When and to what extent should an appellate court, on an appeal against conviction, inquire into an allegation that a juror was biased? Should an appellate court hear the evidence of the juror and allow cross-examination?
These issues of principle were decided in Rolleston v R  NZSC 113 (reasons judgment delivered on 19 October 2020).
If the power to order an inquiry is not specifically provided for by statute, the court has inherent power to address irregularities in its process by such means as may be necessary in the interests of justice (at ).
Because of statutory limitation, evidence may not be given about the deliberations of a jury (intrinsic evidence), except in exceptional circumstances giving compelling reason to allow such evidence: Evidence Act 2006, s 76(1). This is the “secrecy rule”, discussed at -.
However, extrinsic evidence (that is, evidence not involving the actual deliberations of the jury) will be admissible if it is evidence of disqualifying juror conduct or knowledge (at ).
An inquiry into whether one juror’s attitude to the defendant may have affected other jurors would be an inquiry into intrinsic jury deliberations and would need to clear the high threshold in s 76(3): see .
Whether an inquiry should be conducted depends on the interests of justice, which depend on the circumstances of the trial and the various fair trial safeguards to ensure a fair trial (at , the safeguards are summarised at -).
Allegations that, if true, would be inconsequential, trivial, or irrelevant, or that relate to evidence that would be inadmissible, are insufficient to require an inquiry (at ). Further, a conservative approach to ordering an inquiry may be appropriate to protect jurors from fishing expeditions unsupported by credible evidential narrative (at ).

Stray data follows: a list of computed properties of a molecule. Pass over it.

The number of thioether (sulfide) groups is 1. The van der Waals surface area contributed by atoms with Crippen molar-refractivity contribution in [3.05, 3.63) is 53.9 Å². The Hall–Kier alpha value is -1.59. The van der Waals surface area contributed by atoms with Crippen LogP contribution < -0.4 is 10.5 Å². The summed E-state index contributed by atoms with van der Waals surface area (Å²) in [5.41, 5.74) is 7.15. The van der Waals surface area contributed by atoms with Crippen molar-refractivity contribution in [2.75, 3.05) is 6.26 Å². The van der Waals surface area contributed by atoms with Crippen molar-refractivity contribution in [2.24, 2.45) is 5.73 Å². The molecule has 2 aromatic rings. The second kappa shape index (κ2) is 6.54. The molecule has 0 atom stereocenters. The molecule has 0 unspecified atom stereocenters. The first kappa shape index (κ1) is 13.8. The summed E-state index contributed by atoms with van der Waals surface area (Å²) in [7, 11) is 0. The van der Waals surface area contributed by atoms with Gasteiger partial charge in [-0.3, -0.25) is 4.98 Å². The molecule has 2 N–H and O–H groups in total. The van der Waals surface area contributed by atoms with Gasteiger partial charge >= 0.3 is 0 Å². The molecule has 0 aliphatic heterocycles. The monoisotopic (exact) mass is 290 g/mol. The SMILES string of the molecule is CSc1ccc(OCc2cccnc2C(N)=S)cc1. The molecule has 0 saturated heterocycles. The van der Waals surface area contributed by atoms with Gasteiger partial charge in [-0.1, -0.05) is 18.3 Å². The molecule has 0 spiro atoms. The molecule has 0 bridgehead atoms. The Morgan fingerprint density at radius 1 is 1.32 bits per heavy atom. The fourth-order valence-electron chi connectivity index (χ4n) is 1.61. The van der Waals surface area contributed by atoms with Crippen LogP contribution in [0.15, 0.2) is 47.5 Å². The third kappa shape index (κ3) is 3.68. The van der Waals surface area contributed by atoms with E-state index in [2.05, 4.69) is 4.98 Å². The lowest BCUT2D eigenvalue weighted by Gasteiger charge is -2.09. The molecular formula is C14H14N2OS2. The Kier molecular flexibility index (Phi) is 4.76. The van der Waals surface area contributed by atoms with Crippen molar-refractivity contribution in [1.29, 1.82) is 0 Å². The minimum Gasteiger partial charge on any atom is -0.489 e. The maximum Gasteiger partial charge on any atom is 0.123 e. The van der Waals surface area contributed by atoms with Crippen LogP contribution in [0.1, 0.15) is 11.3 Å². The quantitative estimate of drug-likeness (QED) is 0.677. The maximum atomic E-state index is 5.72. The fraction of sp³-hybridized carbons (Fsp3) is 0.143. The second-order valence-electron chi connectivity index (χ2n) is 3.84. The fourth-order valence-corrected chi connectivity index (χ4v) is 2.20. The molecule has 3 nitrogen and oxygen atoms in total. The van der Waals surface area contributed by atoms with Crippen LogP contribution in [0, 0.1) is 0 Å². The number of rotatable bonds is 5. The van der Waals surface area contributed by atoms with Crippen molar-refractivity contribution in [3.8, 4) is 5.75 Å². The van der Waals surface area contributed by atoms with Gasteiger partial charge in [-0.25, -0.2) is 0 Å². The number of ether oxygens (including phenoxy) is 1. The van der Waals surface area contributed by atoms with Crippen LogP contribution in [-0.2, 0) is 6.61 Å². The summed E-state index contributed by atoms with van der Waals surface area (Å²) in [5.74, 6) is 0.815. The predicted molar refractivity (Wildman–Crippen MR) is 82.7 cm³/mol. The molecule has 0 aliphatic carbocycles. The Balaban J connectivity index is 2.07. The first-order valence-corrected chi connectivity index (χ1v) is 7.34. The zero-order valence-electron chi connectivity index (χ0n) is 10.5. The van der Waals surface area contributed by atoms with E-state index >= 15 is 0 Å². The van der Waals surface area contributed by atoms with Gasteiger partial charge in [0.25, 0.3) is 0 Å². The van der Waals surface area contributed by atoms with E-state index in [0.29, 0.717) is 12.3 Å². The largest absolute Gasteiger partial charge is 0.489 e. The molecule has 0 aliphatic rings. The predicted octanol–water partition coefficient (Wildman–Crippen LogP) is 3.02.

But an inquiry will generally be in the interests of justice where allegations relate to extrinsic evidence and are sufficiently credible to suggest an inquiry could reasonably establish that there has been a miscarriage of justice (at ).
On the facts here an inquiry was appropriate (). The authorities are unclear on whether, if bias was established, it would necessarily have infected the whole jury (at , but Glazebrook J held that it would have: ). In any event, the inquiry here, conducted by senior counsel who interviewed and obtained a signed statement from the juror, did not disclose any bias.
Cross-examination of a juror may be justified, but leave to cross-examine will be rarely given (at ). The interests of justice will again be the criterion, and cross-examination may be necessary where an inquiry is for some reason insufficient. For example, the credibility of the juror’s account may be directly in issue (at ), but that was not the case here.
Counsel’s report did not contain anything to suggest the juror’s statement may have been unreliable, and there was no real conflict on the essential questions (here: the juror was staring at the defendant's brother who was in the public gallery for most of the trial; the juror had been bullied at school three years earlier by the defendant’s brother). The juror’ statement and the brother’s affidavit were in agreement, but the juror said that during the trial he did not remember the bullying (at ). He did not associate the bully with the defendant. An independent observer, knowing all this, would not perceive a realistic possibility that the juror was not impartial (at ). There was no good reason to require that the juror be cross-examined (at ).